When we look at the issue of trade liberalization and we question which international institutions have promoted it, we must ask what exactly is an international institution. In the formal sense, they are seen as “an organization established by multiple national governments, usually to administer a program or pursue a purpose that the governments have agreed upon.” (Deardoff, 2005) But in a more broad sense they can be understood as an organization or group with international ties or networks. If we were working with the former definition, we would include institutions such as the UN, IMF, GATT, G8 and OPEC. Working with the latter definition, however, we would have to include the aforementioned groups as well as supranational and regional organizations and areas, such as the European Common Market, NAFTA, and FTAOA as well as NGO's, public pressure groups and TNC's. For the purpose of this essay, I will use the category of ‘international institutions' to characterize the first grouping of organizations, relying on Deardoff's definition and thus including the UN, IMF, GATT, G8, OPEC and so forth.
[...] “Since the creation of the WTO in 1995 and the Ministerial Declaration on Coherence in Global Policy making, the International Financial Institutions (the World Bank and IMF) have consistently expanded their involvement in trade liberalization by influencing policies of borrowing countries through such measures as: conditioned lending; shaping the agenda and the goals of trade-related technical assistance and research; and ex ante mechanisms or instruments that tie lending to adoption of ‘good policies' (Commonwealth Foundation, 2004) Many feel that this global regulation system has created a more stable and beneficial global structure. [...]
[...] Industrial countries' share of income from manufactured goods has grown from 73 percent to 77 percent between 1980 and 1999, even while their share of manufactured goods in world trade has fallen from more than 80 percent in 1980 to less than 70 percent in 1999.” (Commonwealth, Thus it is no surprise that a plethora of NGO's and public pressure groups are speaking out on this inequity and attempting to influence trade policies as well as counteract the efforts of the free trader advocates. [...]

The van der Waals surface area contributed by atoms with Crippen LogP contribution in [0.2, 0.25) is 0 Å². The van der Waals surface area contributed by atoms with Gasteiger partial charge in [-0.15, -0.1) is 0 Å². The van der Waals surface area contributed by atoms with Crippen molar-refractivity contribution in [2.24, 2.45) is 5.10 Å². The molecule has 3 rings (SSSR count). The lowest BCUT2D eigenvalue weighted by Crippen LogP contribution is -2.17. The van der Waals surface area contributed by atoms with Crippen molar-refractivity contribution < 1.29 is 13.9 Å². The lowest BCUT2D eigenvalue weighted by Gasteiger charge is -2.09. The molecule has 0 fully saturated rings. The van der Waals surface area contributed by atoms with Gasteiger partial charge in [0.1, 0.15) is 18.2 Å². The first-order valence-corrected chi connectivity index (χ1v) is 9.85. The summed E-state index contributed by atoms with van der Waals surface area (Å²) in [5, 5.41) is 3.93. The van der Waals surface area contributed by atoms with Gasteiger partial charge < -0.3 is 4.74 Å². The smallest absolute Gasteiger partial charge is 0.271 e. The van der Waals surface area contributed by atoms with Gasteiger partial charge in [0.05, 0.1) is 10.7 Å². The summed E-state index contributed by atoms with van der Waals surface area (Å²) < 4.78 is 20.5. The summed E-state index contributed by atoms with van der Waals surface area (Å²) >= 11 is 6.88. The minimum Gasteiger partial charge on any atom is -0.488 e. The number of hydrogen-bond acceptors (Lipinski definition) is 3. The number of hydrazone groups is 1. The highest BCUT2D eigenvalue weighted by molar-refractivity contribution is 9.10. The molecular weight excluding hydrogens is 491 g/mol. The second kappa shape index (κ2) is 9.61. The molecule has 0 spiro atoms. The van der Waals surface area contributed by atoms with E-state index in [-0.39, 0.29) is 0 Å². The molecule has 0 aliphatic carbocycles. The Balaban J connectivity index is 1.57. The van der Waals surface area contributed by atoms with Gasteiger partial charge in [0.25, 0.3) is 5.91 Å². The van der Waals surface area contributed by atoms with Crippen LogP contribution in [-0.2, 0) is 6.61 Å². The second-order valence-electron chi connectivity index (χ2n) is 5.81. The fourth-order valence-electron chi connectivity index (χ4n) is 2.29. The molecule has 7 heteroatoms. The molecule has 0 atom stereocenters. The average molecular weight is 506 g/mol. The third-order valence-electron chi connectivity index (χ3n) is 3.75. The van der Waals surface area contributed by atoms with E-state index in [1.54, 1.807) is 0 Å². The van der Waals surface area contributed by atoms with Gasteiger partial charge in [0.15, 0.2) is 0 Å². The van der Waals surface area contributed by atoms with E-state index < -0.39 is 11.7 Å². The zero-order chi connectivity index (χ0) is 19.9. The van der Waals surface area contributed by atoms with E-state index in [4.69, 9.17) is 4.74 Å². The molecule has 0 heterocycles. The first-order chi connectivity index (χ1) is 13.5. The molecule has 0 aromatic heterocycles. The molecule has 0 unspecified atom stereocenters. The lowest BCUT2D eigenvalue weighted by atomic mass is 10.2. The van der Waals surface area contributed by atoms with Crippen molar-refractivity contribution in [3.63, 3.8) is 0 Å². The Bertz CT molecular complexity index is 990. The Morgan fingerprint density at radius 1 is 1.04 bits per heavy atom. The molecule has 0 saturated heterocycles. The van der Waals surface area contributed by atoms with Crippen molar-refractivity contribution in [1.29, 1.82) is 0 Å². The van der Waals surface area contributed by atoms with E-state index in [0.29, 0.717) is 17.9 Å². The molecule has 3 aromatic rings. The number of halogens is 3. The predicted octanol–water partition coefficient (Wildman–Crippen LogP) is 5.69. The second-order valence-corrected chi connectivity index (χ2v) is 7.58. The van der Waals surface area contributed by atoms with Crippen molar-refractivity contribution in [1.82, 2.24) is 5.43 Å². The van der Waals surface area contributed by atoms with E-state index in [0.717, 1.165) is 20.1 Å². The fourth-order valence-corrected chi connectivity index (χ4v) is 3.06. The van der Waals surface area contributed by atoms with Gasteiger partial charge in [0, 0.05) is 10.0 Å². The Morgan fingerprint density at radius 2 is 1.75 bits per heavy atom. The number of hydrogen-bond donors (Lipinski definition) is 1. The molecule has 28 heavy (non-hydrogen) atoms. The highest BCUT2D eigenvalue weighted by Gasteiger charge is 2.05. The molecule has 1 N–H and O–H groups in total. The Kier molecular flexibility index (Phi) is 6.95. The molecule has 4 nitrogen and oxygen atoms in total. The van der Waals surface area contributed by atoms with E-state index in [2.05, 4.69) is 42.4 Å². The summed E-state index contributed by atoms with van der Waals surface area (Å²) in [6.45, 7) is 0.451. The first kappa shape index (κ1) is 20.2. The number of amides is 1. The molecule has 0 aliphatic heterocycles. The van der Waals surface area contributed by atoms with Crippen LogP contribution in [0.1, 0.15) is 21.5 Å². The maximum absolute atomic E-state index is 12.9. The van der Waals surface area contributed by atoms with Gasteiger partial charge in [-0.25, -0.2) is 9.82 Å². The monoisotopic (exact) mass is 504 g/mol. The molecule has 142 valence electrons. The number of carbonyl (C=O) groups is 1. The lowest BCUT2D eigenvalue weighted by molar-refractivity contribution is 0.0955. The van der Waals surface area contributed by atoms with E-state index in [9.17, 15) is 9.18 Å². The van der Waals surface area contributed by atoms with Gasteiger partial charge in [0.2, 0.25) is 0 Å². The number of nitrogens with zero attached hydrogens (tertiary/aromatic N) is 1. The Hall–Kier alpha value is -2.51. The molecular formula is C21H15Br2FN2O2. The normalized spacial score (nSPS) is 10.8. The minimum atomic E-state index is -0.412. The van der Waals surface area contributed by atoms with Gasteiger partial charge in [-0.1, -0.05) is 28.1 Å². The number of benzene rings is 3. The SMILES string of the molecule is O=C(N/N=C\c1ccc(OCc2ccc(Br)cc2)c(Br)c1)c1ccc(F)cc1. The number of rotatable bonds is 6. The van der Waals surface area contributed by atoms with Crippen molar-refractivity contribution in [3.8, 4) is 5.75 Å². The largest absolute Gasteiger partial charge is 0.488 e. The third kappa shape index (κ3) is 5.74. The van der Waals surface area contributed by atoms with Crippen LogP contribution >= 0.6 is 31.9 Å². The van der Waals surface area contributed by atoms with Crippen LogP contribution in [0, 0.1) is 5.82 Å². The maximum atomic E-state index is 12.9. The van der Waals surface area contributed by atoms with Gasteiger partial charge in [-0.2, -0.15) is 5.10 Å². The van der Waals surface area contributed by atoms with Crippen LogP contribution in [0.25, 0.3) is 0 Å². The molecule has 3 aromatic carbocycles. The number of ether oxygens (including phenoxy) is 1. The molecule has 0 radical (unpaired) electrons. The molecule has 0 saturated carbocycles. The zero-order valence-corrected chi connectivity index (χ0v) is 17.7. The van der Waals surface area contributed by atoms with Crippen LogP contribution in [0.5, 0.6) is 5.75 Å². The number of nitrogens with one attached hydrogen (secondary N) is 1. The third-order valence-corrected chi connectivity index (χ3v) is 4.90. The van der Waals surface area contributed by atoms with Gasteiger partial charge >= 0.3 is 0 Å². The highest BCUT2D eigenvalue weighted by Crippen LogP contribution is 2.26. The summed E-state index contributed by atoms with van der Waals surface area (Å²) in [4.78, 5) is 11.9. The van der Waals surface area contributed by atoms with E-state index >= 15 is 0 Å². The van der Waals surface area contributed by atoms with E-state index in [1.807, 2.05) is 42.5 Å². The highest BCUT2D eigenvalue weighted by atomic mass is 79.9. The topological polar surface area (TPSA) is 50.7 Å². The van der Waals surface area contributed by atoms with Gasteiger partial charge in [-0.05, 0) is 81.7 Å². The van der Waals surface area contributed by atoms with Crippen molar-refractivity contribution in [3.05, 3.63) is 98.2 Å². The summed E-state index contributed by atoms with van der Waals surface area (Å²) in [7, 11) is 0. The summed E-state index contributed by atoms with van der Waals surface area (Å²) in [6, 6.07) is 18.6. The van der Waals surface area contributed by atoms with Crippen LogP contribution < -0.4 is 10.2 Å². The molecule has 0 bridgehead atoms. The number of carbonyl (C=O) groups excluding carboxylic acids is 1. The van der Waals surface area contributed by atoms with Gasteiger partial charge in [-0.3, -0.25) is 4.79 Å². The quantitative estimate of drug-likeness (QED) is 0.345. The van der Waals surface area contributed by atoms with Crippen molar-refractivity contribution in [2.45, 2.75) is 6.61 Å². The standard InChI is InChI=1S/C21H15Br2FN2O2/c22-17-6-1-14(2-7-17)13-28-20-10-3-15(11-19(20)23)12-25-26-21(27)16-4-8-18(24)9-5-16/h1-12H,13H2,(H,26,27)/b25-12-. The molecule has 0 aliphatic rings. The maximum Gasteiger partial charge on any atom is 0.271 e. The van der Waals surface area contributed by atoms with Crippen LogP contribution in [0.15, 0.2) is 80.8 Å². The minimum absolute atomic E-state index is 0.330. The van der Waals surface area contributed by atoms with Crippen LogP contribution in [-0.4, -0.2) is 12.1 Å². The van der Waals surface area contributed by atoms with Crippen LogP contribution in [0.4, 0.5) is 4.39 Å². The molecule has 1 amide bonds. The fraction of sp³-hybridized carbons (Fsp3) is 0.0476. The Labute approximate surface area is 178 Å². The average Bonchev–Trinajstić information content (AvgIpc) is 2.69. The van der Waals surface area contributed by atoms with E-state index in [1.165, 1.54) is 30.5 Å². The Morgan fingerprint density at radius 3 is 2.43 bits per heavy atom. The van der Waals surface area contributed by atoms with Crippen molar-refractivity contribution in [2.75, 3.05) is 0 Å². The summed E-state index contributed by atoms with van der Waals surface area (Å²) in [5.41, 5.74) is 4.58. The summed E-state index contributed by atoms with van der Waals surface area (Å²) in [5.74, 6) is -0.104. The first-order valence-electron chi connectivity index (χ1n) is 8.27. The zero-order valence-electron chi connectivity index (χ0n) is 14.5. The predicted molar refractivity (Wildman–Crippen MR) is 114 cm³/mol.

[...] Looking at the unprecedented levels of trade liberalization in the past few decades, especially the past one, it is quite reasonable to determine that the international institutions and organizations advocating free trade have been exceedingly successful in promoting their agenda and influencing policy. Bibliography Author unknown, OWINFS website Statement of Unity from the Our World is not for sale Network” 2006. Accessed 1 June 2006 http://ourworldisnotforsale.org/index.asp Barnett, Michael and Martha Finnemore, Politics, Power and Pathologies of International Organizations', International Organization, 53:4, (Autumn 1999). [...]
[...] The view on international institutions and organizations and their role in trade depends a great deal on where you are standing. liberal Wilsonian tradition tends to see IO's as promoters of peace, engineers of progress, and agents for emancipation. Neoliberals have focused on the impressive way in which IO's help states overcome collective action problems and achieve durable cooperation. Realists have focused on their role as stabilizing forces in politics. Constructivists have tended to focus on the more humane and other-regarding features of IO's” (Barnett & Finnmore, 726) And of course, a great deal of others have focused on the role of IO's in promoting an unfair system of free trade, favoring certain nations while hurting less developed nations, and encouraging an inequitable arrangement flawed with moral, economic and sociopolitical problems. [...]
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